Sci/Tech

Doctor: “We Should Absolutely All Continue Wearing Masks, Even After We Get The Vaccine”

"There's going to be some difficult weeks ahead," he also warned.

  • Dr. Steven McDonald believes people should “continue wearing masks, even after we get the vaccine.”
  • According to the emergency medicine physician, even those who have received the shots “can still potentially spread the virus.”

The United States continues to be among the worst hit countries during the pandemic. Fortunately, people are now seeing some hope as Covid-19 vaccines are becoming available.

Health experts, however, are still reminding Americans that they are still not out of the woods – they still have to observe basic safety protocols in the foreseeable future.

New York Presbyterian emergency medicine physician Dr. Steven McDonald explained:

“We should absolutely all continue wearing masks, even after we get the vaccine. My hospital, for one, has already made that a policy that we’re going to enact. And that should be a policy throughout the United States. People who have been vaccinated can still potentially spread the virus, even if they themselves do not get sick or do not necessarily need hospitalization.”

So what about the vaccine’s promised protection, some may ask? Well, Dr McDonald explained that while the Moderna vaccine, for example, is said to be 95% effective against the virus, that only applies for patients who have successfully completed the two required shots.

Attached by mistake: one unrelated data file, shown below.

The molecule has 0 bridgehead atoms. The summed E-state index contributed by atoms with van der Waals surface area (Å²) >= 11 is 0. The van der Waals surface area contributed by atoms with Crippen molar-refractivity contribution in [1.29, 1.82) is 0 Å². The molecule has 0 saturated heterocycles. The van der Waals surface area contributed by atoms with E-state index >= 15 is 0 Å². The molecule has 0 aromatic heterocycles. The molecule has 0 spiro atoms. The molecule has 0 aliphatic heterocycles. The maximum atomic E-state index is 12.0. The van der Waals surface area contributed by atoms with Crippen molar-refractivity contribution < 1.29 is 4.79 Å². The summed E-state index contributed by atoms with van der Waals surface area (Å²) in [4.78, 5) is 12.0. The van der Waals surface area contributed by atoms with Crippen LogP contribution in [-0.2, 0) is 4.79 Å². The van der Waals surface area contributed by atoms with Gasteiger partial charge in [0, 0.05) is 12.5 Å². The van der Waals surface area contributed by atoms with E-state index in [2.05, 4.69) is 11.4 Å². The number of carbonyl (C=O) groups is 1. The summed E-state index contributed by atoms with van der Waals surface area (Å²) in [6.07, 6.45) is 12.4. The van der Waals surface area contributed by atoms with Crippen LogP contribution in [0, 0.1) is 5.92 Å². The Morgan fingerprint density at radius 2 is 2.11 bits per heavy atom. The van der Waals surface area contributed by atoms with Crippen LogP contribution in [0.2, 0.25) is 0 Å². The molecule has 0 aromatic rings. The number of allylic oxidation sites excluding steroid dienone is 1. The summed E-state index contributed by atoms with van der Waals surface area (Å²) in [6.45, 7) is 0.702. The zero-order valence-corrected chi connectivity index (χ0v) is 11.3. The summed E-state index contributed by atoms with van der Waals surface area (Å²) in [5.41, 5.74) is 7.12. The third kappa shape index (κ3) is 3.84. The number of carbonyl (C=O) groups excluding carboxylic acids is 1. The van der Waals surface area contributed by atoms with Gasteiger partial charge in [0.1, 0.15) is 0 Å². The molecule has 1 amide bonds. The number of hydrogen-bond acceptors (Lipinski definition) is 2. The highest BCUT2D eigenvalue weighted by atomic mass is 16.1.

“That said, it is thought that the first shot does confer some protection,” pointed out McDonald. “But that does not nearly approach the 95% efficacy that we’re speaking about and that you’re seeing in the press.”

Moreover, it should be noted that mass vaccination efforts could take a while. For Phase 1A, health workers and those in long-term care facilities are being prioritized for the vaccine. Essential workers such as teachers, law enforcers, firefighters, and others are expected to follow soon. The last part of the first phase will be for those 65 and above, plus adults with high-risk medical conditions.

As of this writing, the US has reported a total of 17,627,070 Covid-19 infections with 317,929 deaths and 10,291,126 recoveries.

“There’s still a bit of caution as we watch the rates rise across the United States,” he also added. “We watch the hospitalizations rise, and we know that the vaccine is going to take some time to be delivered to the most vulnerable patients. So I’m cautiously excited. There’s definitely a light at the end of the tunnel… But, at the same time, there’s going to be some difficult weeks ahead before we have this fully unrolled.”

Meanwhile, here’s an interview with ABC News Chief Medical Correspondent Dr Jen Ashton regarding the same topic:

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